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My experience as a Trainee Solicitor

As her training contract comes to an end, Hannah Lennox looks back on her experience as a Trainee Solicitor

Introduction

Undertaking my training contract in the BPP Pro Bono Centre has been brilliant!  I work in a small but dedicated team who are always willing to offer support and advice to each other.  We collaborate on several aspects of how the Pro Bono Centre operates, whilst individually managing different projects.  I moved into the role in May 2019 after joining the team in 2017 as the Administrator and then moving to the role of Streetlaw Manager in 2018.  Prior to working at BPP I worked for Kent Law Clinic, focusing mainly on welfare benefits work.

What does the role involve?

One of the best aspects of my training contract is how involved I can be in the conduct of a client’s case.  I have represented several clients in Tribunal and County Court hearings on a range of applications including set-aside and strike-out applications and Rent Repayment Orders.  Rent Repayment Orders are an evolving area of law and so this had led to opportunities to deliver training sessions for other advice organisations through LawWorks.

I also regularly run training sessions for our student volunteers.  Most recently I wrote and delivered sessions on Universal Credit and Attendance Allowance for our form-filling volunteers.  This expanded into delivering Universal Credit sessions and Welfare Benefit Updates through my secondment to Hammersmith and Fulham Law Centre.  Before I complete my training contract this month I will deliver a new and bespoke session on Universal Credit and PIP for another organisation, the request for which arose as their staff attended one of my earlier sessions.  Social welfare law leads to a collaborative work environment with excellent opportunities for networking.

I have undertaken two secondments during my training contract.  First, I spent a day each week in BPP’s in-house legal team.  This gave me an insight into the differences and benefits of corporate law.  I experienced different types of work including contract reviews, risk assessments and drafting a Cease and Desist Letter.  Since December 2019 I have been seconded to Hammersmith and Fulham Law Centre (H&FLC).  I have been able to expand my experiences of housing law by drafting instructions to experts, working on disrepair cases that are eligible for Legal Aid and billing in a Legal Aid setting.  I have also been able to focus on some welfare benefits work – ranging across PIP, ESA, UC and Attendance Allowance claims.  Following interviews with clients, I drafted submissions and have attended appeal hearings.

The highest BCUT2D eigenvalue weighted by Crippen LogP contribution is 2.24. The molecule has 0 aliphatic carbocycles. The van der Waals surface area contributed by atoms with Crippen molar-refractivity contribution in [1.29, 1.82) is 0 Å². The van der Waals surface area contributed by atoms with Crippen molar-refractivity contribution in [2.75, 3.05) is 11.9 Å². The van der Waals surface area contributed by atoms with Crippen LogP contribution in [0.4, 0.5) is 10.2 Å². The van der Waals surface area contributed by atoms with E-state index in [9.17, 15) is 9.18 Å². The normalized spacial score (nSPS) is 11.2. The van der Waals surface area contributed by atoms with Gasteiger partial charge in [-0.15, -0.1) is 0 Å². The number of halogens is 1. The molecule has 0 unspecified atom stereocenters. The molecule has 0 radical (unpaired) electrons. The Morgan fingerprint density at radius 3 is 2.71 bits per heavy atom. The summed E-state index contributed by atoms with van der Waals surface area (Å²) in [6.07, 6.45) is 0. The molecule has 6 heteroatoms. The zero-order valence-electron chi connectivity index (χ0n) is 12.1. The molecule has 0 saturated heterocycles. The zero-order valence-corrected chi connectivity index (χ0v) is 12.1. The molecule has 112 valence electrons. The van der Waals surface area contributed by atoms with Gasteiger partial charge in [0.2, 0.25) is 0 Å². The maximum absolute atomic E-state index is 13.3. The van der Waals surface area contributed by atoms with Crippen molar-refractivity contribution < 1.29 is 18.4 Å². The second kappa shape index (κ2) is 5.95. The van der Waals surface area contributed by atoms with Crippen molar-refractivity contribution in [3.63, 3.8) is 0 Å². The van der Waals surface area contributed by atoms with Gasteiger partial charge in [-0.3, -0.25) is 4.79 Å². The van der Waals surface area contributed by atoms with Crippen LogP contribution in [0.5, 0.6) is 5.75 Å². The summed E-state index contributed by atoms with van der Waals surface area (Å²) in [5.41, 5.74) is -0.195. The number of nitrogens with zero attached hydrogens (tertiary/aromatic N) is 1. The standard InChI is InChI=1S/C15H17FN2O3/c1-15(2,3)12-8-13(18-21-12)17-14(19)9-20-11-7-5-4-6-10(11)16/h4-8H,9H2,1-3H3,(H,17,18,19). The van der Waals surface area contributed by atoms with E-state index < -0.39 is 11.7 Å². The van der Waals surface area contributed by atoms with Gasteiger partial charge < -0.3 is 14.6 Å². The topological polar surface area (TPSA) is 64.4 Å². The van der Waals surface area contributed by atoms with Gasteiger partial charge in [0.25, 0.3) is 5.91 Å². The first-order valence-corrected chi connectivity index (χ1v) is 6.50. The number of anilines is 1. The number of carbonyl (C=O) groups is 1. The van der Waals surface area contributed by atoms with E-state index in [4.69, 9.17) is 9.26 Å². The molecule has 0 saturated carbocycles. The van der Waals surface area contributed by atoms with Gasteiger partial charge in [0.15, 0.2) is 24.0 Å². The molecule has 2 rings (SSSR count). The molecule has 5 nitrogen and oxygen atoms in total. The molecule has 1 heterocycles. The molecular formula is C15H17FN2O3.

Within the BPP team, a key part of my role is in ensuring our housing and family advice appointments are properly organised and can go ahead.  Moving to remote delivery in March 2020 provided some challenges but also opportunities that will benefit our volunteers and clients even once we are able to offer in-person appointments again.  I manage several teams of student volunteers that are in contact with our clients from their initial contact with us, through to their appointment and letter drafting.  As a result of the move to online teaching our training has also moved to remote-delivery.  The Clinics team at BPP collaborated on a suite of training videos that were launched in October 2020 and will provide a useful resource volunteers can refer back to.

What is your biggest achievement in the role?

One of my biggest achievements in the role has been representing a client in an oversized Tribunal hearing – I say oversized because the hearing was held in Wandsworth Civic Suite and was much larger than the usual Tribunal hearing rooms.  This was reflective of the size of the application, which related to approximately 2,500 leases, and of the wider-reaching implications the case would have had for people who were not even aware the hearing was taking place at all.  I represented four leaseholders who sought to have Wandsworth Council’s application to the tribunal struck-out.  The Council were represented by a QC. We succeeded and you can read my blog on the case here.